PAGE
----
Thursday, August 31, 2006

Denial is comfortable

Over at HuffingtonPost, R. J. Eskow takes on Pres. Bush's use of the phrase "Islamic fascism." I'll just take one quick excerpt:
The term "Islamic fascism" paints all Muslims with the same brush [emphasis added]
Of course, the term doesn't mean that. Pres. Bush has repeatedly gone out of his way to distinguish between the "religion of peace" and the extremists. (It is obvious that the term "Islamic fascism" refers to a variation of fascism rather than all muslims just like it is obvious that the term "German fascism" refers to a type of fascism and not all Germans.)

It appears that Mr. Eskow finds it easier to criticize his self-created false characterization than to do the hard work of addressing the real issues.

Wednesday, August 30, 2006

Media meet modernity

The AP has partially corrected their dishonest account of VP Cheney's speech. Cheney spoke of historical parallels for our current security problems. The AP instead claimed that he was attacking administration critics. QandO has the details. Sen. Reid picked up the same distortion.

The difference between now and just a few years ago is that everyone has easy access to the full text of the real speech and the AP has to make corrections. Similarly, Reuters has found out that its readers know more about how to spot a photoshop fake than its editors. (Today, various armored vehicle manufacturers weigh in on another Reuters claim.) The news media have not yet adapted to being part of the information age.

Sudden Jihad Syndrome

While many people experience life's temporary frustrations, the West has traditionally discouraged suicide as cowardly or sinful. The Catholic Church, at times, has even denied burial rights to suicides. Now, we have a competing culture (Islamism) that claims that suicide will guarantee your access to heavenly pleasures, provided that you kill as many innocents as possible in the process.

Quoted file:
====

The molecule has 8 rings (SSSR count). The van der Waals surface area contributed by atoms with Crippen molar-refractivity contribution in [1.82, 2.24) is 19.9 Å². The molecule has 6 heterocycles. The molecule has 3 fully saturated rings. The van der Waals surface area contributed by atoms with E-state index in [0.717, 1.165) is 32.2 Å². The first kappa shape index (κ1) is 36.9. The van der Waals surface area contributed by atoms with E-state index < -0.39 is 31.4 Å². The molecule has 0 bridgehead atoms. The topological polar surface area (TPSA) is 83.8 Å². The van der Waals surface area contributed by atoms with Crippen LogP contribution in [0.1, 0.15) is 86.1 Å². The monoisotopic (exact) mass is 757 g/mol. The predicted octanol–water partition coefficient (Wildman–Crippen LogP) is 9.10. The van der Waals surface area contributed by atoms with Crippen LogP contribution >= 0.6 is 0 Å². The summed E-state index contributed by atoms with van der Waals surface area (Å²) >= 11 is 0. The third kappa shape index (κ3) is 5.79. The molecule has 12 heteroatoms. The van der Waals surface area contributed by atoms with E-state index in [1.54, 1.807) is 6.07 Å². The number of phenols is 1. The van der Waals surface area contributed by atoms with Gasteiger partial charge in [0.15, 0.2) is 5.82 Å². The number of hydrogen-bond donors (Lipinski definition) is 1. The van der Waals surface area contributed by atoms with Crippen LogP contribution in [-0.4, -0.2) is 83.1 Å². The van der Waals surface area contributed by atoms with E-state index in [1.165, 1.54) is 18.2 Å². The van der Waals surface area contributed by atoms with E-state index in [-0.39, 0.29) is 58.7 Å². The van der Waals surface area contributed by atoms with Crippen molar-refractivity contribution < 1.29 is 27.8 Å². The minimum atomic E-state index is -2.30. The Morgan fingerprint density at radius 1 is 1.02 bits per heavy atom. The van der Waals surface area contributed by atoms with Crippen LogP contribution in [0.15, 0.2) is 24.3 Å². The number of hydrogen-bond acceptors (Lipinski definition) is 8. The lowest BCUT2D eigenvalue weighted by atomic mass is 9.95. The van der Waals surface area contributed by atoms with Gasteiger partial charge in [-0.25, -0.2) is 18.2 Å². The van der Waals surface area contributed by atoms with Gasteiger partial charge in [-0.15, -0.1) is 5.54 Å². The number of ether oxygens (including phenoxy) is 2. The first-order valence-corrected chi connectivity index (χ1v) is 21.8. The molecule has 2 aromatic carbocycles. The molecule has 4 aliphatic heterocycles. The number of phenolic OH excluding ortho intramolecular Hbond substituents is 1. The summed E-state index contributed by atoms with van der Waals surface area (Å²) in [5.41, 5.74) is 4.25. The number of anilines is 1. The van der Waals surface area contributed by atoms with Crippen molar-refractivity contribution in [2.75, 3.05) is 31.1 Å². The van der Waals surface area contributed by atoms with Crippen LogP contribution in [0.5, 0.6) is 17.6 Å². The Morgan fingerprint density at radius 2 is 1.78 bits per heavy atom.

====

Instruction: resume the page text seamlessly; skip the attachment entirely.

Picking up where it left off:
The power of the Islamist approach to frustration was evident in yesterday's vehicle attack in San Francisco: the driver is now quoted as calling himself a terrorist. It is possible that his attacks on random people was 'revenge' for a traffic accident outside his mosque. His attack is reminiscent of Mohammed Reza Taheri-azar who drove his vehicle onto a university mall in Chapel Hill and Naveed Afzal Haq's attack on the Jewish center in Seattle.

Since, there will always be some who want to die in a murderous rage (Columbine), a responsible society should discourage this. It would be helpful if Islamic scholars could unequivocally remove the 72-virgin incentive from murder/suicide rampages.

Monday, August 28, 2006

Philadelphia vs. Iraq: Which is safer?

The Washington Post provides the statistics and Gateway Pundit analyzes them. This provides some needed perspective.

Sunday, August 27, 2006

Not a clue

Over at HuffingtonPost, former Senator Gary Hart, the one-time front-runner for the Democratic nomination for president, worries that George Bush, like Augustus Caesar before him, is going to replace a democracy with an empire. He writes for example:
In the last five years we have seen an effort by the current government to control the American judicial system by the appointment of ideologically selected judges. The unprecedented attempt to make the administration of justice the instrument of ideology is incompatible with the Constitution of the Republic whose flag we salute.
So, what, exactly, is supposed to be "unprecedented" here? Democratic presidents also try to select ideologically compatible judges. Nothing new here. Sen. Hart continues:
The unprecedented submission of social policy, and foreign policy in the Middle East, to religious fundamentalists violates the First Amendment to the U.S. Constitution...
Now, the people involved in Bush's foreign policy, like Sec. Rice or Sec. Rumsfeld, are generally not "religious fundamentalists." Sen. Hart makes no effort to explain how our Middle East policy is supposed to be abridging First Amendment rights: it is not like there is a shortage of criticism.

Gary Hart may feel threatened by the Bush administration but to make a convincing case, he needs to provide more substance. Otherwise, it just appears to be paranoia.

Half of a clue

Staci Schoff grew up in Republican states. At blogcritics,org, she writes to Democrats about it. Unusual among Democrats, she tries, at least superficially, to understand the other side. She explains, for example:
When discussing homosexuality, you’ll find most rural and working class folks firmly in the “mind your own business” camp. But suggest the public schools use their tax money to “educate” their children about it, and I’m afraid all bets are off.